Copyright ©1997 Paul David Henry and Gene De Libero -- All rights reserved.
Online article based on a presentation from:
Third International Conference on Asynchronous Learning Networks
Revised references and online links by P.D. Henry on February 4, 2002.
In our work as e-learning and e-Enterprise developers, we have learned many lessons - some from books, but much more from practice. The most important of these lessons is understanding the vital relationship between implementing network technology for an application such as distance learning and the need to plan for it as a fundamental change in the way we typically communicate and learn - especially compared to traditional training and educational settings.
These valuable lessons are the kind that instructors can learn from their students and consultants can learn from their clients. However, this can only occur when they listen to them and observe the process of change that people must undertake when using innovations like computer networks for distance learning.
What we learned, we incorporated into the Strategic Networking book and through Web-based e-learning projects, including blended e-learning sites in support of traditional courses in the School of Education at New York University and online courses through the Virtual College.
In this paper, we would like to address some of the lessons we have learned in supporting e-learners who experience difficulties related to the inaccessibility, complexity, and other constraints associated not with the content of the curriculum, but rather with the underlying Internet technology and its implementation for distance learning.
Though we pose these lessons as "problem and solution" pairs, we acknowledge that the real problems and solutions associated with our "lessons" are more complex than those aspects that we have chosen to present here. Nonetheless, in the spirit of sharing our ideas with you, we also invite you to browse the "Net References" or Net Refs that accompany each example so that you can experience these problems and solutions firsthand on the Net. We also encourage you to share with us your view of these problems and solutions in our online forums.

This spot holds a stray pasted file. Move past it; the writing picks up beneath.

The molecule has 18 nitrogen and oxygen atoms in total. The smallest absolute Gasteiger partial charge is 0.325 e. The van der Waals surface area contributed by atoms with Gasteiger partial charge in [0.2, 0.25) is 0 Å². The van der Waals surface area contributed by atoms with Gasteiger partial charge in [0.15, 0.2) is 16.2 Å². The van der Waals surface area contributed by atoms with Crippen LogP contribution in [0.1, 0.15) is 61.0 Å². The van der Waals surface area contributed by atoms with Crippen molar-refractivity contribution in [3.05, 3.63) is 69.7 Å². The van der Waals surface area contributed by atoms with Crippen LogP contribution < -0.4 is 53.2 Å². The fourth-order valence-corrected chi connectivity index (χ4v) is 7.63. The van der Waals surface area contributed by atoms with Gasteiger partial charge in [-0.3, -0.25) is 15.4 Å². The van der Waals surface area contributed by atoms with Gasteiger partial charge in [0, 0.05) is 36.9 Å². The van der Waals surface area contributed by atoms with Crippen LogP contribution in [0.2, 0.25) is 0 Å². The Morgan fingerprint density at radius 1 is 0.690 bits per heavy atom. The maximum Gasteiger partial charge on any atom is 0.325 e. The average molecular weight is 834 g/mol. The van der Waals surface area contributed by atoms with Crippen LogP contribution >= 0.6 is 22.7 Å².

Through these few examples of lessons learned, we hope to present a model of Internet-based e-learning that arises not merely from the presence of internetworking technology and curricula, but that which arises from user-centered design, strategic planning, and change management. Thus, our most important lesson is one that we continually learn from our users: to enable individuals and organizations to learn and communicate in an unfettered and personally effective manner.
Novices trying to learn through the use of an e-learning Web site are often confronted with a learning curve and other constraints (e.g., lack of service or application support, local security, etc.) in using various Internet services and associated application software such as newsgroups, mailing lists, conferencing, etc.
Online Tutorials and Resources - Provide direct support for learning about each network service and associated applications through online tutorials and links to resources.
Interfaces to Service Functions - Through the strategic use of HTTP, CGI, Perl and Java scripting, and available and easy-to-use applications such as Web browsers, novices can execute otherwise difficult or confusing functions of various Internet services in an easier and more reliable manner. For example, instead of having to remember email addresses or use email clients, Web-based interfaces can emulate these functions through simple form-based input.